Anyone with RRSP contribution room can contribute to an
RRSP, up to and including the year that the contributor
turns 71 years of age. Contributions can be made to
a spousal RRSP up to and including the year that the
spouse or common-law partner turns 71 years of
age. This maximum age was increased from 69 to 71 by
the 2007 Federal budget,
giving people an additional two years to contribute.
RRSP contribution room is based on "earned
income". Generally, earned income includes a taxpayer's income
(earned while the taxpayer was resident in Canada) from the following:
income from office or employment reported on a T4 slip
(line 101 of the tax return)
Employment income on a US W-2 slip may have
been reduced by contributions to a "401(k), 457 or 403(b) plan, US Medicare
and Federal Insurance Contributions Act (FICA)". These amounts
must be added to foreign employment income on line 104.
However, based on the Fifth Protocol to the Canada - U.S. Income
Tax Treaty (Article XVIII), starting with the 2009 tax year, these
amounts may be deductible on line 207 of your tax return.
See the CRA information on Line
207 - RPP deduction.
income (less loss) from a business carried on by the
taxpayer, either alone or as a partner actively engaged in the
income (less loss) from rental of real property
royalty income regarding a work or invention of which
the taxpayer was the author or inventor
taxable support payments received
CPP or provincial disability pension income
amounts received under a supplementary unemployment
benefit plan (not federal Employment Insurance)
lessdeductible support payments made
If the taxpayer was not resident in Canada, but had income
from employment performed or a business carried on in
Canada, this may also constitute earned income, unless it
was exempt from income tax in Canada due to a tax treaty
with another country.
Immigrants to Canada can get more information about
Canadian income tax and RRSPs from the CRA publication T4055
- Newcomers to Canada.
The maximum RRSP contribution amount that
can be deducted is called the "RRSP deduction limit", and is
also known as "contribution room" or "deduction room".
Your deduction limit is found on your Notice of Assessment
or Notice of Reassessment from Canada Revenue
Agency. Your 2012 limit would be on your 2011 Notice. The deduction limit is calculated as:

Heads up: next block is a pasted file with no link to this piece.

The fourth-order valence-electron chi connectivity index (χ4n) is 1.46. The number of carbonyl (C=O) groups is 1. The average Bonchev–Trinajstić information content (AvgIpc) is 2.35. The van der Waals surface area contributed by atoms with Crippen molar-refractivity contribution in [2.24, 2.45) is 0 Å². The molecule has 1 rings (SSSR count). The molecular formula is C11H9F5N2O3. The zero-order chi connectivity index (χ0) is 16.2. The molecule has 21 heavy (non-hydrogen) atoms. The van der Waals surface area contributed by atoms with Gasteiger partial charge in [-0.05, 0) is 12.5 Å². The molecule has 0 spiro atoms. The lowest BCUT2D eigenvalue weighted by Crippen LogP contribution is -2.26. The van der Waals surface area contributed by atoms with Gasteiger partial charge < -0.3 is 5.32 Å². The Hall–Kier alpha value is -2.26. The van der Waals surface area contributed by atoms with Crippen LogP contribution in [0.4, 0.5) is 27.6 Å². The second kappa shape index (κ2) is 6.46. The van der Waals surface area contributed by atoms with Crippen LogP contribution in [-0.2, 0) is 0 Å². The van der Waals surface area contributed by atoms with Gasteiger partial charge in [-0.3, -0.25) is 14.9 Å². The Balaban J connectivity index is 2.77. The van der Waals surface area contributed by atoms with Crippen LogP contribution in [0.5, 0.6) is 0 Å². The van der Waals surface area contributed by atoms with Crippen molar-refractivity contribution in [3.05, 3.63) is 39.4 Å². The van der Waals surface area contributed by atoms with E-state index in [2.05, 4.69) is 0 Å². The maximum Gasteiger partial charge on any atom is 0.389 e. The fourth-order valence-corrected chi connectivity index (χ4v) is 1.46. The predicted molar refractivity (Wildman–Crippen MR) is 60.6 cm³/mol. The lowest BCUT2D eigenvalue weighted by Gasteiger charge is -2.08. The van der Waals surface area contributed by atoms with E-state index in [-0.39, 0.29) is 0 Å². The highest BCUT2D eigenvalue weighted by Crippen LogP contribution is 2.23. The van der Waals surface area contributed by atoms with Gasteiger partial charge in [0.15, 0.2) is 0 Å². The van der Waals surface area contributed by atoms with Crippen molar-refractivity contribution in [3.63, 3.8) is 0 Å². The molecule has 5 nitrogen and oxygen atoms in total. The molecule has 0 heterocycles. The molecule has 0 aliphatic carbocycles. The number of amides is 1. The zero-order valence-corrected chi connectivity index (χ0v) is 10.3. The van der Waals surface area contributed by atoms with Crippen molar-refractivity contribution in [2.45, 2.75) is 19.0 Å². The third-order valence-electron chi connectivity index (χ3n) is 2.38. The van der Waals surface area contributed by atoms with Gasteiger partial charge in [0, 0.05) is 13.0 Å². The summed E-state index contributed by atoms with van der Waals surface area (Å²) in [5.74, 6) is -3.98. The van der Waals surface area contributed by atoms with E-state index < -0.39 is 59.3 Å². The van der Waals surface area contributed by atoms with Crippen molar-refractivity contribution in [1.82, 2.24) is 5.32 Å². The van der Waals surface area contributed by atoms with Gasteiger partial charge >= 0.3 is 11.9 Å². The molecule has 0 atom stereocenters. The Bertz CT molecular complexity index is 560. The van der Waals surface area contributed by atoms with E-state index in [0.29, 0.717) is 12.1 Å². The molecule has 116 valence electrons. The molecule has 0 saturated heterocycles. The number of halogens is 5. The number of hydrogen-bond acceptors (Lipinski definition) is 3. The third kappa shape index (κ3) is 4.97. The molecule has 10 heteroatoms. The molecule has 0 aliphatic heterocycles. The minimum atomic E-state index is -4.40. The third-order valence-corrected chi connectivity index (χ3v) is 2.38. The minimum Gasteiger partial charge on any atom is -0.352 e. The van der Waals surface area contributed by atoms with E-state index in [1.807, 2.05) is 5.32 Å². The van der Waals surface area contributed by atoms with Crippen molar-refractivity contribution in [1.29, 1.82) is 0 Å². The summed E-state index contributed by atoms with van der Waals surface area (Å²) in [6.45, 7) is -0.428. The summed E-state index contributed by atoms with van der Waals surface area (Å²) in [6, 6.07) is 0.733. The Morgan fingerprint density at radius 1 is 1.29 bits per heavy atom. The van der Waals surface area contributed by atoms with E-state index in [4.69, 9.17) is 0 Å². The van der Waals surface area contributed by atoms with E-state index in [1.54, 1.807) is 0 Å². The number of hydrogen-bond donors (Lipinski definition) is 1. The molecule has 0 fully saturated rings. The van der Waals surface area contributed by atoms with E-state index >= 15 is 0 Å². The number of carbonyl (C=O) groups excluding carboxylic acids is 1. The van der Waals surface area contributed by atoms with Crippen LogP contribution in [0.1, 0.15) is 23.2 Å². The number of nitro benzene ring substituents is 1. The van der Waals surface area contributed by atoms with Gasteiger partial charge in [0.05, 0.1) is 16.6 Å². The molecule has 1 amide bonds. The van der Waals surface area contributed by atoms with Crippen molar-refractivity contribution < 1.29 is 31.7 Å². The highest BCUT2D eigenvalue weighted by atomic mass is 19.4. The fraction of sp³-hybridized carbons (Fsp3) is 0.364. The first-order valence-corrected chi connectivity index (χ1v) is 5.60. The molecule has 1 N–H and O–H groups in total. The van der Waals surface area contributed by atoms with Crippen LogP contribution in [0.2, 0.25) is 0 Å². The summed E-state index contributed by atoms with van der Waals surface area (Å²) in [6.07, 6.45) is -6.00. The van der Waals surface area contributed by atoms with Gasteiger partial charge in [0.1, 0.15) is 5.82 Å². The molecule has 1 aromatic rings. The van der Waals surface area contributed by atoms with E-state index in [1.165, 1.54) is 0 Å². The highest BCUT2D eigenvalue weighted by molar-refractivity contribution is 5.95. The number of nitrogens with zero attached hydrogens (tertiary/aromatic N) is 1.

18% of "earned income" for the preceding
year, to an annual maximum (see following table)
less the "pension adjustment" amount, for
participants in a Registered Pension Plan (RPP) or Deferred Profit
Sharing Plan (DPSP)
less any "past service pension adjustment",
for participants in a RPP or DPSP
plus any "past service pension adjustment"
plus unused deduction room carried forward from the
The annual limits for RRSPs, money purchase (defined
contribution) RPPs and defined benefit RPPs are:
Annual Contribution Limits
RPPs - Max Pension
Year of Service
1/9 the MP limit
The DPSP limit is 1/2 of the MP limit each year. The
MP limit and DPSP limits for pension adjustment (PA) purposes are also
restricted to 18% of compensation.
For each year after 2009 for RPPs and 2010 for RRSPs, the limits
are indexed for inflation using the Industrial
Aggregate average wages and salaries in Canada.
RRSP limits lag behind RPP limits by one year because
RRSP limits are based on prior-year earnings, and RPP
limits are based on current-year earnings.
Deduction Limit Examples for RRSPs
Earned income in 2012
Deduction limit for 2013
= 18% of 2012 earned income,
maximum of $23,820
The maximum of $23,820 for 2013 would be reached at an
earned income amount of $132,333 in 2012.
A taxpayer can contribute up to the amount of their deduction limit, plus
an excess contribution as long as the total excess contribution never exceeds
$2,000. Any excess contribution over $2,000 will be subject to
penalties. It is not mandatory to actually deduct the entire deduction
limit amount on the current year tax return. If the taxpayer will be in
a higher tax bracket in the following year, some or all of the contribution
made can be carried forward to be deducted in a future year. The
advantage of doing this must be weighed against the disadvantage of receiving
the tax refund in a later year.
If the RRSP contribution is less than the deduction limit, then the
"deduction room" is carried forward to future years. Assume
Taxpayer 3 made a contribution of only $10,000 for 2013. The unused
deduction "room" of $13,820 can be carried forward and added to the
calculation of the 2014 deduction limit.
Note re Home Buyer's Plan and Lifelong Learning Plan
Your RRSP contributions must remain in the RRSP for at
least 90 days before you can withdraw them under the Home
Buyer's Plan (HBP) or Lifelong Learning Plan (LLP), or the contributions
may not be deductible for any year. In other words, if RRSP
contributions are made in the 89-day period just prior to an HBP or LLP
withdrawal from the RRSP, the value of the RRSP after the HPB or LLP
withdrawal must be at least equal to those contributions.
The information on this site is not intended to be a
substitute for professional advice. Each person's situation differs, and
a professional advisor can assist you in using the information on this web
site to your best advantage.
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